Katharina – Fortitude

Written by Margaret Skea
Review by Alan Pearson

This is a truly heart-warming story of a woman’s life as she marries and raises a family in Wittenberg, Saxony. The story begins in 1525 after her marriage to Martin Luther, the renegade cleric who has turned Christendom on its head. Katharina herself is also something of a renegade after leaving a convent to seek a freer life. The life that she chooses brings her six children, and Martin is a loving father to them all. He holds classes and turns the Lutherhaus into a college where converts from far and wide come to sit around the large family table and discuss their new theology.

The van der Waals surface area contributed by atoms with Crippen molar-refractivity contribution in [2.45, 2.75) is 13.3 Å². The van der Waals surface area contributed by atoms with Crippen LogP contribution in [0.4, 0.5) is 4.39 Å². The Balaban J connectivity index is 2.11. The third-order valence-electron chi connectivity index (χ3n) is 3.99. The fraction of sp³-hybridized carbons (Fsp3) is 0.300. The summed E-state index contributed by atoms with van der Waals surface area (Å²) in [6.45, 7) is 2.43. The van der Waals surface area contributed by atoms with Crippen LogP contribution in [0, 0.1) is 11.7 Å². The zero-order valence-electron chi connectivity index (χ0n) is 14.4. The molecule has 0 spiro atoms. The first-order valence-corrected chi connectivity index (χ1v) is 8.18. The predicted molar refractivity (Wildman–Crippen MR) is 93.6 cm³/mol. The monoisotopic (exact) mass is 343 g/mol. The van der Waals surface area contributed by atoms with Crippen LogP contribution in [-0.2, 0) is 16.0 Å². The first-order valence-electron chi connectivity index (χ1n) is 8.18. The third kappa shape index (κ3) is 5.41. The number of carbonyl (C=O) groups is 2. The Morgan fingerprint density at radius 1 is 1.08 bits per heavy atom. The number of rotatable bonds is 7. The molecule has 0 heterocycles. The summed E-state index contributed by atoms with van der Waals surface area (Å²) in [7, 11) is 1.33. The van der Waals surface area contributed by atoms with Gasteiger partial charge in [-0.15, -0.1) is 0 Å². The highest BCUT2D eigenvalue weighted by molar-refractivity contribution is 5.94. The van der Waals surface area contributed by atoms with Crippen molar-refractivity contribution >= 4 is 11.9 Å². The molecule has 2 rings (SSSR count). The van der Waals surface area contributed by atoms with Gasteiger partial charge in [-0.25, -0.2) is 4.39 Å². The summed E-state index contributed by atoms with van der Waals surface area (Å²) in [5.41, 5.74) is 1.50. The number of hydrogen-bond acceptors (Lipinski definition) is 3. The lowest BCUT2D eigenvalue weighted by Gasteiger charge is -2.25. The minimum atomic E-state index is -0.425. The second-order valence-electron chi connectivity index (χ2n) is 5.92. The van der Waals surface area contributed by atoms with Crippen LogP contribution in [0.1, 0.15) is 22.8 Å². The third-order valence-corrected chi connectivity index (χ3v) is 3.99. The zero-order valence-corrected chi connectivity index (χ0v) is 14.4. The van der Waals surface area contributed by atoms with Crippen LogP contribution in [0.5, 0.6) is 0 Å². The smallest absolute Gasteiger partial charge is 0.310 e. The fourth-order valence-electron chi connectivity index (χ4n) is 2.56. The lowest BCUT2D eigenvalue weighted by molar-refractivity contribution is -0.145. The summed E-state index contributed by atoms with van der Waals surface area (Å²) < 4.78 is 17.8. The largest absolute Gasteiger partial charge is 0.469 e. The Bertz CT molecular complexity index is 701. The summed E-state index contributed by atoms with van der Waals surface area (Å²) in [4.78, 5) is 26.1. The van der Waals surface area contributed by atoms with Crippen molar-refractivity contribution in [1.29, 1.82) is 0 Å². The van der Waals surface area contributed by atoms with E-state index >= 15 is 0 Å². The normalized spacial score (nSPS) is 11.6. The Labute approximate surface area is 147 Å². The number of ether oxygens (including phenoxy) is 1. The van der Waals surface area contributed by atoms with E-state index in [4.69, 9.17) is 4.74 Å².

Thrifty Katharina is watching the purse-strings, and with a woman’s wile, she convinces Martin to allow them to rent rooms in their large house. Martin’s other talent of horticulture allows them to grow their own vegetables to feed them with.

They also attract the attention of Catholics, who see the marriage of Martin and Katharina as evil and claim that their first child will be the Antichrist. This puts a strain on their friends and family, who for the most part support them, even though they are sometimes at odds with Martin’s teachings.

There is tragedy in the Lutherhaus, too, when two of their girls die, one in infancy and the other at thirteen. Plague also sweeps through the country, and Katharine and her friends care for the sick. Katharina is a strong woman, but she is tested by these events, and when Martin’s health begins to fail just as his responsibilities in the new church increase, she is sometimes at her wits’ end. Margaret Skea has brought home the fragility of life in the 16th century, but she also shows the love that remains and grows stronger for those who survive. A beautiful story.